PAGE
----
The state has awarded the city of Flandreau $301,320 to remove the Crescent Street bridge that crosses the Big Sioux River and has been closed for years.
The city received the grant Thursday after a state hearing. Approval was unanimous, said Jeff Pederson, Flandreau city administrator.
“I’m just pleased we were able to put together a competitive application and represent the will of the city council,” he said.
The bridge’s future at first caused a division between those in favor of demolishing it and installing a pedestrian bridge and others who wanted to fix the original bridge, built in 1935. The cost to fix the bridge was estimated at $2.5 million, compared to about $3.2 million to replace the structure with another vehicle bridge. City leaders said because fixing the bridge was so close in cost to replacing it, the state would never award a grant to fix it.
The failed bridge also represented a divide between cultures in the community because it connected the town with the Flandreau Indian School, which no longer has direct access downtown. Before it became in disrepair, it was used extensively by employees and students at the school, linking them to the rest of the community.
At the city council meeting earlier last week, the Flandreau Santee Sioux Tribe and the city shared a legal agreement, called a memorandum of understanding, in which once the bridge is removed, the project will be turned over to the tribe. Tribal members say they can apply for other money that could allow them to build a new bridge, money that would be unavailable to the city.
The tribe prefers a vehicle bridge instead of the city’s first idea for a pedestrian bridge because the tribe is in charge of health care for the students while they are at the school. The bridge is the closest link to the tribal clinic.
“It’s important for the tribe and tribal council that a bridge remain there,” said Seth Pearman, tribal attorney. “I do think it’s a better investment to tear this bridge down and completely construct a new bridge.”
If the tribe is unable to secure funding within five years to build the bridge, it reverts back to the city, according to the draft of the legal document.
The bridge is one of seven in South Dakota to get a demolition grant through the state, which requires matching funds of about $60,000 from the city, roughly 18 percent of the cost. The Crescent Street bridge also is the largest and most expensive to remove among those who received the federal money that is passed through the state for the projects. The state Department of Transportation will coordinate the bids and plans.
The state’s intent is to have the project under contract for removal within the next year.
While several comments from the public favored the agreement between the city and the tribe, resident Emily Firman Pieper, who has opposed demolishing the bridge, said the plan has no guarantee that it will work, and the community could be left with a big hole if funding isn’t found. She also testified against the grant during the state hearing.
Adrienne Brant James, who is helping Pieper raise money for the bridge and the waterfront along the river, said the agreement between the city and tribe is the best opportunity because it will allow the community to access money that is not government controlled.
“There’s a lot more opportunity for funds here beyond what the tribe can do,” she said. “I don’t see a lot of potential pitfalls here. The money has to be raised, that’s it.”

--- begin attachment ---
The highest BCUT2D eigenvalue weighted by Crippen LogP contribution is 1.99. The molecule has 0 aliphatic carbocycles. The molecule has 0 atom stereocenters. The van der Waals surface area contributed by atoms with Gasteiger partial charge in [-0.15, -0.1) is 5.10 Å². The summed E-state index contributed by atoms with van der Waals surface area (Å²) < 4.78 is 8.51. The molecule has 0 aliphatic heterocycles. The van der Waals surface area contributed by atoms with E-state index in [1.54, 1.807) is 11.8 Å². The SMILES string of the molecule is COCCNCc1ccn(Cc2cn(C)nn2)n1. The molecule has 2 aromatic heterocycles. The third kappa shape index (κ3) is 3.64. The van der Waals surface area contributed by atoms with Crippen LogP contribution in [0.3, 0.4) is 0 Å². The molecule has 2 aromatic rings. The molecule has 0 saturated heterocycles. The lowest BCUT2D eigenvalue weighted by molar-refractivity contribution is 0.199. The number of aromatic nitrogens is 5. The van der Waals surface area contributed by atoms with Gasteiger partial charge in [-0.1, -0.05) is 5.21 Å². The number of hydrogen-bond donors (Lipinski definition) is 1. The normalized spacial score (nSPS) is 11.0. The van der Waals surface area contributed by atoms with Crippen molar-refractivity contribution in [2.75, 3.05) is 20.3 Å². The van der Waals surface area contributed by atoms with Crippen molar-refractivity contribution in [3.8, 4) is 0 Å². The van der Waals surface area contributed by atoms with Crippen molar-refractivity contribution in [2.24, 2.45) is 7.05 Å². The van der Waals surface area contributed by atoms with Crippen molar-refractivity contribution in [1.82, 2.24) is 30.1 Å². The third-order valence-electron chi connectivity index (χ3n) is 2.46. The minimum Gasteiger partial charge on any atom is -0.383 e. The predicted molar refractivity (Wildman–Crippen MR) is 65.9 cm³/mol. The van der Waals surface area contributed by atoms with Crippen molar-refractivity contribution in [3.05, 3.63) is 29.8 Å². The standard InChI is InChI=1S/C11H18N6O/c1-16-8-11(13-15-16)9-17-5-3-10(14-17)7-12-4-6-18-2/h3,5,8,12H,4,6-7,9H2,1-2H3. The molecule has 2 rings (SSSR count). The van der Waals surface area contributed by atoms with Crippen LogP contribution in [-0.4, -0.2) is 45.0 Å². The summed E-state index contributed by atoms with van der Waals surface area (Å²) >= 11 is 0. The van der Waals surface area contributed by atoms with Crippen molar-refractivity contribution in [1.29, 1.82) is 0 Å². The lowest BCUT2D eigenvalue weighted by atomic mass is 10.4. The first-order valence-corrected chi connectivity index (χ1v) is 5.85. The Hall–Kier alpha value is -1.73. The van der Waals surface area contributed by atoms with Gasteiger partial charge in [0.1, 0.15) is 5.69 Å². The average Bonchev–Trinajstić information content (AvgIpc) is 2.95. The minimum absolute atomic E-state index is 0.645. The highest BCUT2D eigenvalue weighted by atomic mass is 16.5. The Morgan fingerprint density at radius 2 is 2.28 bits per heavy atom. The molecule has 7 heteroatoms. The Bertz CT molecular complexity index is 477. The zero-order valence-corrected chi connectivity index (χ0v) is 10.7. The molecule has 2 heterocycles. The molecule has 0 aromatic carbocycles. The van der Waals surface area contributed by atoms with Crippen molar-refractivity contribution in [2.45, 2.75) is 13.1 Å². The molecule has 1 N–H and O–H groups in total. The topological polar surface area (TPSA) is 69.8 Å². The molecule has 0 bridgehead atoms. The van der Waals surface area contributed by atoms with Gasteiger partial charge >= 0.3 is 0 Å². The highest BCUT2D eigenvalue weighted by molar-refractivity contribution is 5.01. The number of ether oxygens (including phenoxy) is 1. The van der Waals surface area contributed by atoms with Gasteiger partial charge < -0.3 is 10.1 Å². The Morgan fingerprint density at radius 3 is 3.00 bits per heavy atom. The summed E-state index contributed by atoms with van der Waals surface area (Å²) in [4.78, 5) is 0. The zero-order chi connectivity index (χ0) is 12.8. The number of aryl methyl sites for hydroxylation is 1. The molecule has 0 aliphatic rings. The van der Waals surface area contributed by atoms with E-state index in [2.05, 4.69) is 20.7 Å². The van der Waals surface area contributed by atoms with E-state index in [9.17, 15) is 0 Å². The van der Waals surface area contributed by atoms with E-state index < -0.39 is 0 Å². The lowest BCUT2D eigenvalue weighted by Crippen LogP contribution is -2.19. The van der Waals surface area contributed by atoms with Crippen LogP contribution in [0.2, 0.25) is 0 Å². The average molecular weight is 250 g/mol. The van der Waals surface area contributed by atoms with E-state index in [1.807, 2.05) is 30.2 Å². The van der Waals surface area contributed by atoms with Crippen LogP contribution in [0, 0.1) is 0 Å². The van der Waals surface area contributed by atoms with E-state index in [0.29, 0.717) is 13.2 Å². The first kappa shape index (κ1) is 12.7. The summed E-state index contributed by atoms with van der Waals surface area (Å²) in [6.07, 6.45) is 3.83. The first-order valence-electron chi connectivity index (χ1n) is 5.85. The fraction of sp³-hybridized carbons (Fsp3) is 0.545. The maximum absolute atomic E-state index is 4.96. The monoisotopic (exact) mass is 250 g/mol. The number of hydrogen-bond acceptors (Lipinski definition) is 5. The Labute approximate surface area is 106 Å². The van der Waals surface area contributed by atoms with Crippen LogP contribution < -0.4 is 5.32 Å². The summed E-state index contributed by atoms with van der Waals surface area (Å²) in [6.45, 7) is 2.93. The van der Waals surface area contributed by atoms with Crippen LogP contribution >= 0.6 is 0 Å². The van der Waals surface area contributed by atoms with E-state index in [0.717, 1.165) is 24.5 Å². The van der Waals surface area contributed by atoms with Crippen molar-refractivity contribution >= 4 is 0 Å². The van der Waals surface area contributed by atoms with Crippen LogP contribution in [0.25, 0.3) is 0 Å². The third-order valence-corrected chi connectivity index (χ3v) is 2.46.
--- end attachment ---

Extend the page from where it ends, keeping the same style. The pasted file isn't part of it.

The two groups working together bring energy to the project, and it is symbolic, she said. “It will do a world of good for this community.”
Tribal employee Elizabeth Wakeman said that while it will be a difficult project, she is confident it will get done.
“I am very thankful that the city and the tribe are working on this,” she said.
Alderman Jason Unger said the first idea for a pedestrian bridge was good but not the best idea. Instead, the tribe has quickly come up with a very viable option, even though there is some risk, he said. It will require mutual support from both governments.
“It was a really ambitious plan that has a really good shot at success,” Unger said.
“I don’t know a time when the city has been requested to support the tribe. We don’t do it very often,” he said. “I’m really encouraged by this.”
Mayor Dan Sutton said he met with tribal President Tony Reider and the two talked about working together on other projects in the future, too. The demolition grant will save both the city and the tribe money, and the issue has gone beyond discussing what to do with the bridge.
“We’re passed that now. We’re working with the tribe. We’re listening to the public,” he said. “Hopefully this is just the beginning of many great partnerships we can have moving forward.”
In other city business,
•Sutton appointed a task force to look for location options for a new fire hall. The group that will research and recommend a new site for the fire hall includes Fire Chief Don Peters, Alderman Mike Fargen, and community members Kevin Christenson, Linnea Janssen and Josh Weston.
The Flandreau Volunteer Fire Department is out of room at its current location and has to store equipment off site. The city hopes that it can get grant money for some of the cost of a new facility. The fire department has said it also would provide some labor for the project.
•The city will get $523,592 in CARES Act money through the state. The money is reimbursement of unbudgeted expenses because of COVID-19.
•Council members approved the closure of Wind Street between Pipestone and Second avenues Aug. 8 for a bean bag tournament sponsored by businesses on the street. The council also waived a $25 fee for outdoor liquor sales by Fat Boys, Fajita’s Bar and Grill and Bar X Bar because the three businesses previously paid for licenses for a street dance that was not able to be held.
The street will be closed starting at 2 p.m. with a 4 p.m. start for the tournament.